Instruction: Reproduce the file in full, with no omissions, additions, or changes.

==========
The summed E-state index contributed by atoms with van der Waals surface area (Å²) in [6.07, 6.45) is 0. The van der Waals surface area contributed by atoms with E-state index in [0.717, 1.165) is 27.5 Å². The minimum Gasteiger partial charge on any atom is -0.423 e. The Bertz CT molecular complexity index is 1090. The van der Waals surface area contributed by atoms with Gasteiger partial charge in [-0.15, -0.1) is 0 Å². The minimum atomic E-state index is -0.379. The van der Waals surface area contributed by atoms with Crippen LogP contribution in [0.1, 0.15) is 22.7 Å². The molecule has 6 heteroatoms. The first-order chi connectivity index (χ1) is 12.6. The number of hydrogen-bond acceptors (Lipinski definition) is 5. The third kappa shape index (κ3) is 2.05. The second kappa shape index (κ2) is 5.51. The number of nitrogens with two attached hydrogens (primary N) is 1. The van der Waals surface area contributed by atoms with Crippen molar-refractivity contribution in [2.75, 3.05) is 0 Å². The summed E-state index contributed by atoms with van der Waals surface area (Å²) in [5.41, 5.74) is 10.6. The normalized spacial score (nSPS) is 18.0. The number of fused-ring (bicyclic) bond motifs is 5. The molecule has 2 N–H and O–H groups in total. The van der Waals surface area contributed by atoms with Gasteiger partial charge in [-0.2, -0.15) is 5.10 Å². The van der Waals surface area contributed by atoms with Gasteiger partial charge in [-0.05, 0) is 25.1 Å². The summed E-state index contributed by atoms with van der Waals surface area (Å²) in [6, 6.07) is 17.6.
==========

The summed E-state index contributed by atoms with van der Waals surface area (Å²) in [6.07, 6.45) is 0. The van der Waals surface area contributed by atoms with E-state index in [0.717, 1.165) is 27.5 Å². The minimum Gasteiger partial charge on any atom is -0.423 e. The Bertz CT molecular complexity index is 1090. The van der Waals surface area contributed by atoms with Gasteiger partial charge in [-0.15, -0.1) is 0 Å². The minimum atomic E-state index is -0.379. The van der Waals surface area contributed by atoms with Crippen LogP contribution in [0.1, 0.15) is 22.7 Å². The molecule has 6 heteroatoms. The first-order chi connectivity index (χ1) is 12.6. The number of hydrogen-bond acceptors (Lipinski definition) is 5. The third kappa shape index (κ3) is 2.05. The second kappa shape index (κ2) is 5.51. The number of nitrogens with two attached hydrogens (primary N) is 1. The van der Waals surface area contributed by atoms with Crippen molar-refractivity contribution in [2.75, 3.05) is 0 Å². The summed E-state index contributed by atoms with van der Waals surface area (Å²) in [5.41, 5.74) is 10.6. The normalized spacial score (nSPS) is 18.0. The number of fused-ring (bicyclic) bond motifs is 5. The molecule has 2 N–H and O–H groups in total. The van der Waals surface area contributed by atoms with Gasteiger partial charge in [-0.2, -0.15) is 5.10 Å². The van der Waals surface area contributed by atoms with Gasteiger partial charge in [-0.05, 0) is 25.1 Å². The summed E-state index contributed by atoms with van der Waals surface area (Å²) in [6, 6.07) is 17.6.